For a state that according to Gov. Scott Walker is "broke," Wisconsin seems to have a remarkable tolerance for spending vast sums of money on police protection.
At about 5 p.m. today, using a press pass that allowed me access to places no mere citizen can go, I made circular jaunts around all five floors of the building, counting cops.
On the ground floor I counted 92 officers, police and sheriffs deputies. The largest number, about 30, were congregated on the East corridor, which is where the citizens being allowed to enter the building are screened for weapons.
I counted 24 cops on the first floor, 21 on the second, eight on the third and six on the fourth. The fourth floor is where the building's police command center is located. When the Senate Sergeant at Arms entered the room, I saw there were apparently about 15 officers inside. That pushed the total into the building to 166.
All of the cops I encountered were courteous, but they didn't seem to have a lot to do. Most were sitting or standing in Capitol nooks devoid of protesters.
It seemed to me there were about 60 demonstrators in the Rotunda, but these were harder to count because they, unlike the police, were mostly moving around. When I left the building through the east entrance, I counted ten additional officers outside, where the protest presence had largely petered out.
Up on the fourth floor, I ran into Dane County Sheriff Dave Mahoney, and asked him if this huge presence of officers made sense to him. He was the picture of diplomacy: "What we've seen up to this point has been very peaceful demonstrations. That's all I can say."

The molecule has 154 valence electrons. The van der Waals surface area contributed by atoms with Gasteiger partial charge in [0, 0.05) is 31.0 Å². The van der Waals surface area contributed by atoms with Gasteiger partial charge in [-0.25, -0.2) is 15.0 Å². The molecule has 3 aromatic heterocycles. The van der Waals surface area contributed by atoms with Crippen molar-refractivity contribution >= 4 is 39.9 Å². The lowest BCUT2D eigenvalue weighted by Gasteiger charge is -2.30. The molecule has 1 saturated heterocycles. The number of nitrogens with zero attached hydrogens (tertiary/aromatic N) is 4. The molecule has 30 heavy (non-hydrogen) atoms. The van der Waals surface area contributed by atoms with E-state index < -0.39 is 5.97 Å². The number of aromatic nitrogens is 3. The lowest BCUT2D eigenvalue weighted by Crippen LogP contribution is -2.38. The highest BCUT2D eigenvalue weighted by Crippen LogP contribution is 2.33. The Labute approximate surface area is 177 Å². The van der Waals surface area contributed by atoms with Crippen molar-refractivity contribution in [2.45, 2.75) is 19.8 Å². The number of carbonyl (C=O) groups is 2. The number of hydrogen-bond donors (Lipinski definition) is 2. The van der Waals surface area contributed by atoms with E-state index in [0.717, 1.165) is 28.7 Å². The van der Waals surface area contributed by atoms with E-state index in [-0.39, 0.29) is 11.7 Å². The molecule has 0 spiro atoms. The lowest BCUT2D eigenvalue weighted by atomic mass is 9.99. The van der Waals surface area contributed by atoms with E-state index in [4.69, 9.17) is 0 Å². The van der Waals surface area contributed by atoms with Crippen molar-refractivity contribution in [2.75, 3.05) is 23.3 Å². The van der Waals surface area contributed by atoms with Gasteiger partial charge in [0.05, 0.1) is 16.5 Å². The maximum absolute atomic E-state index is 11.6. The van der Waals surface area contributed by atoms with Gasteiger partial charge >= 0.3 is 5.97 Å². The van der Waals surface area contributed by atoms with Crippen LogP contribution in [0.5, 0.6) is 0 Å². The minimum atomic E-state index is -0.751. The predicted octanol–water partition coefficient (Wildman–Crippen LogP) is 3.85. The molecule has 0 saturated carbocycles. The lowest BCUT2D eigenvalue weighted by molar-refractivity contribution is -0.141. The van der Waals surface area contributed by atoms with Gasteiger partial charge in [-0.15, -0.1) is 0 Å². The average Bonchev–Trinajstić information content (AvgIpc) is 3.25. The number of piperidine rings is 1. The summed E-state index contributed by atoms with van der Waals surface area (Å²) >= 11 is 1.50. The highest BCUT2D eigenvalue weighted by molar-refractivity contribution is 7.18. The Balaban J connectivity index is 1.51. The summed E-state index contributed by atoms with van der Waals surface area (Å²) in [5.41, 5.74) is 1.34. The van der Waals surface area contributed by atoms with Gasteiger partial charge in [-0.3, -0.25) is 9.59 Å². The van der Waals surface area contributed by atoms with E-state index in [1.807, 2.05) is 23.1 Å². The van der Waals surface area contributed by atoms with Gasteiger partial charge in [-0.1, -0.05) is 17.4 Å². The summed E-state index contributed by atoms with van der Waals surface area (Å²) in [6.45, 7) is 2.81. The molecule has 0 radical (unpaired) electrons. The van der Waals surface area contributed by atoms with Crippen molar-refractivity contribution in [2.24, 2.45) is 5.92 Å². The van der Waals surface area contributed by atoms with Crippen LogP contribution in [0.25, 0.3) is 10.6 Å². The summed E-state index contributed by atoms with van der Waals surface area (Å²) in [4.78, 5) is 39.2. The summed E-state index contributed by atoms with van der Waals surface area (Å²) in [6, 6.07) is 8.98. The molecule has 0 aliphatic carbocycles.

He said a bit more: "We're very happy with two weeks and more than one million people coming through the Capitol. … I would hope people in the weeks and months ahead will continue that."
Weeks and months?
Tim Donovan, a spokesperson working with the state Department of Administration, says the level of security -- and number of the protesters -- is about the same today as yesterday. He said the size of the police presence is "discussed and reviewed every day and its at the level the law enforcement officials believe is the right level."
And then, as we spoke, the possibility loomed that what seemed like overkill a moment ago might be too little now. A Dane County judge issued a letter late Thursday afternoon asking protesters to leave the building under regular hours. Normally, the building closes at 6:00.